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Sturdy US payroll gains eyed, but wages still tepid

U.S. employment growth likely accelerated a bit in November, but wage gains probably remained tepid, leaving room for the Federal Reserve to hold interest rates near zero well into next year.

Nonfarm payrolls probably increased by 230,000 jobs last month after rising by 214,000 in October, according to a Reuters survey of economists. Seasonal hiring is, however, a wild card.

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The unemployment rate is forecast to hold steady at a six-year low of 5.8 percent.

A woman walks past a "Now Hiring" sign as she leaves the Urban Outfitters store at Quincy Market in Boston.
Brian Snyder | Reuters
A woman walks past a "Now Hiring" sign as she leaves the Urban Outfitters store at Quincy Market in Boston.

November would mark the 10th straight month that job growth has exceeded 200,000, the longest such stretch since 1994 and further confirmation the economy is weathering slowdowns in China and the euro zone, as well as a recession in Japan.

"The U.S. economy remains the best-looking house in an ugly neighborhood," said Ryan Sweet, a senior economist at Moody's Analytics in West Chester Pennsylvania.

The Labor Department will release its closely watched employment report on Friday at 8:30 a.m. ET.

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Data ranging from manufacturing to automobile sales have pointed to momentum in the economy.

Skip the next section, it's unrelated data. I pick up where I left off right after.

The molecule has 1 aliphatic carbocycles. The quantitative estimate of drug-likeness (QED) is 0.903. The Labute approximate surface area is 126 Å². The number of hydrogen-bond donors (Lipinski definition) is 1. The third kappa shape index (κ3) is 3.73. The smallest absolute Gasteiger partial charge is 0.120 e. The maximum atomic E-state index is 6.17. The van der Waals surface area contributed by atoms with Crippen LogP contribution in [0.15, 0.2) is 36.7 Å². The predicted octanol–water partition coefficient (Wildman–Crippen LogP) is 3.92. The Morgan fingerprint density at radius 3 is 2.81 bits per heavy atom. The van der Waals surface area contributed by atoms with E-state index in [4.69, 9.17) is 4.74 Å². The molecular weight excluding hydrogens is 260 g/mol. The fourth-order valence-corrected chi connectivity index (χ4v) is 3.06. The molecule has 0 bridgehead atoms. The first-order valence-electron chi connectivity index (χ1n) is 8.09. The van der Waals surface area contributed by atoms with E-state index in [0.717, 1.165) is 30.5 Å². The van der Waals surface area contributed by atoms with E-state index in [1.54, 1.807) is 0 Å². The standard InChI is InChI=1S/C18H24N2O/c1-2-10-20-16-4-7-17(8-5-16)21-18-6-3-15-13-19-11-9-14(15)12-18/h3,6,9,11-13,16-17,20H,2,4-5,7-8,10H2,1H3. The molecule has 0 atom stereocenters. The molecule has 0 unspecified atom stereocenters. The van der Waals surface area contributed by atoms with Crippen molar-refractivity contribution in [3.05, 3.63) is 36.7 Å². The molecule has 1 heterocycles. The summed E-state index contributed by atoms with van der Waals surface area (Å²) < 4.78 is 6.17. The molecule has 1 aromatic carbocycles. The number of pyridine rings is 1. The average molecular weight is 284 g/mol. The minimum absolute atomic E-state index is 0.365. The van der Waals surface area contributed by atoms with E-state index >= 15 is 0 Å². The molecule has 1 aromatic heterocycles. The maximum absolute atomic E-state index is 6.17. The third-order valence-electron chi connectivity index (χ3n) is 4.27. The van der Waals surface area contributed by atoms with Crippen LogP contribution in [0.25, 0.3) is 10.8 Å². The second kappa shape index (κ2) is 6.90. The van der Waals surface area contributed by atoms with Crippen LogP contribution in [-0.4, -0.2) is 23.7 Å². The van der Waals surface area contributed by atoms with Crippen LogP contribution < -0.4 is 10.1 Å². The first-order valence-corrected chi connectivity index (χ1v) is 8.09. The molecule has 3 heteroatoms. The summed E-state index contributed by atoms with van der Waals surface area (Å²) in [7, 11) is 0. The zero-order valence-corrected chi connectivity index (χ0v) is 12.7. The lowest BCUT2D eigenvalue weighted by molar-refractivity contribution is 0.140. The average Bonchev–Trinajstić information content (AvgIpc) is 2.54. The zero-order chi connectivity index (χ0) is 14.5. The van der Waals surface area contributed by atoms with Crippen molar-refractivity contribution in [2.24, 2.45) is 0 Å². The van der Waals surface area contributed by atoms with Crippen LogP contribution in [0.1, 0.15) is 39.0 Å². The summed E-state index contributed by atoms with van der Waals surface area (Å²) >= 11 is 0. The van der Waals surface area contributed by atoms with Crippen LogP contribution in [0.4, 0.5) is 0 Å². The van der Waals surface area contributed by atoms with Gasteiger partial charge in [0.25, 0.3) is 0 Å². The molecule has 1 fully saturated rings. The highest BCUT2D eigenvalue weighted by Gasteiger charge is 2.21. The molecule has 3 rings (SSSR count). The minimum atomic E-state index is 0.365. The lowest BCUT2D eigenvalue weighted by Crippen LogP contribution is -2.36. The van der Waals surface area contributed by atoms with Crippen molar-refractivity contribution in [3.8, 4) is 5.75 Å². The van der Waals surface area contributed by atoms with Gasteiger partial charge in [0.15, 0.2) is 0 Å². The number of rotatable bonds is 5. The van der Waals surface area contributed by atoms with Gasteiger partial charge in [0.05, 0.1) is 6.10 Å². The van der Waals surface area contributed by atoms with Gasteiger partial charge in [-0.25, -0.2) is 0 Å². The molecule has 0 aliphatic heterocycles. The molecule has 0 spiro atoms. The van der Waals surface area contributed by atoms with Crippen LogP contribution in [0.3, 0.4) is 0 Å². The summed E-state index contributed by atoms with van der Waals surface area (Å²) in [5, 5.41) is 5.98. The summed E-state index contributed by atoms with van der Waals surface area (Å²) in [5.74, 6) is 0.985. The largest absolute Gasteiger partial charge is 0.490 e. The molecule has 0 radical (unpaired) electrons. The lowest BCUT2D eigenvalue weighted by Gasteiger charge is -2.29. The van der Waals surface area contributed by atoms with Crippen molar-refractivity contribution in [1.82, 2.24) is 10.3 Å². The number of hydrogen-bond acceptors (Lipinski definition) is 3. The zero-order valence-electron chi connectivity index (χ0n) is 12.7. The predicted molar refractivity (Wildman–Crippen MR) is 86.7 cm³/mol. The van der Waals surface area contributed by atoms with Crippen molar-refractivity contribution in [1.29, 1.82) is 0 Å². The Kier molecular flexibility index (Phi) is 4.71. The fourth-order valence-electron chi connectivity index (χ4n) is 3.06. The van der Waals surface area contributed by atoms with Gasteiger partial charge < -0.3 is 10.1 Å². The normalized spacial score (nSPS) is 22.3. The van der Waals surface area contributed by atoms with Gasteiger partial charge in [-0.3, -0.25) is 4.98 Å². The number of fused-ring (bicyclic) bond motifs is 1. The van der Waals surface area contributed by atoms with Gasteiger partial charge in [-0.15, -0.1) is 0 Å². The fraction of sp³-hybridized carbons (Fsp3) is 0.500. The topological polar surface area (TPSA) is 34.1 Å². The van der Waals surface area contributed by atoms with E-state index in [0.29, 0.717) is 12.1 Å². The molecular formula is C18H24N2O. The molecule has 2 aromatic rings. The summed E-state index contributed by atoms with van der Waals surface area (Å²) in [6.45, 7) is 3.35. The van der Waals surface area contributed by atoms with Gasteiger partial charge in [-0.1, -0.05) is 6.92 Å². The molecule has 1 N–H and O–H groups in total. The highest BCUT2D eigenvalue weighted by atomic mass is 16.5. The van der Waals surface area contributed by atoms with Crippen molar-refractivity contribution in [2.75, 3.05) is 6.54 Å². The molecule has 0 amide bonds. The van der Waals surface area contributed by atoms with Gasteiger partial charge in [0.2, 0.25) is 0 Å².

But strengthening labor market conditions have yet to spur faster wage growth, a key factor that will determine the timing of the U.S. central bank's first rate hike.

Average hourly earnings are forecast rising 0.2 percent in November, which would leave them up 2.0 percent from a year ago. That's well below the increase of 3 percent or more economists say would make the Fed comfortable lifting benchmark overnight rates from near zero, where they have been since December 2008.

No rush

"The fact that wage growth is low provides support to the Fed view that there is no rush to raise rates," said Thomas Costerg, an economist at Standard Chartered Bank in New York.

Many economists expect the Fed to wait until mid-2015 before hiking rates.

Soft wage growth has been blamed on an array of factors, including still-ample labor market slack and low-paying jobs, especially in the retail, leisure and hospitality sectors, that have tended to dominate job gains.

But with the labor market gradually tightening, wage growth is expected to pick up next year.

"We expect wages will firm going forward. Staffing companies have been reporting for months that firms are increasingly willing to pay more for the workers they need," said Michelle Girard, chief economist at RBS in Stamford, Connecticut.

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Details of November's employment report are expected to be upbeat. Most of the measures Fed Chair Janet Yellen tracks to gauge the amount of slack in the labor market are seen showing further improvement.

Job gains are also expected to broad-based, in line with recent trends. Private payrolls are forecast rising 218,000, with sturdy gains in retail and transportation, reflecting hiring for the holiday season.

Government employment is expected to have increased 12,000.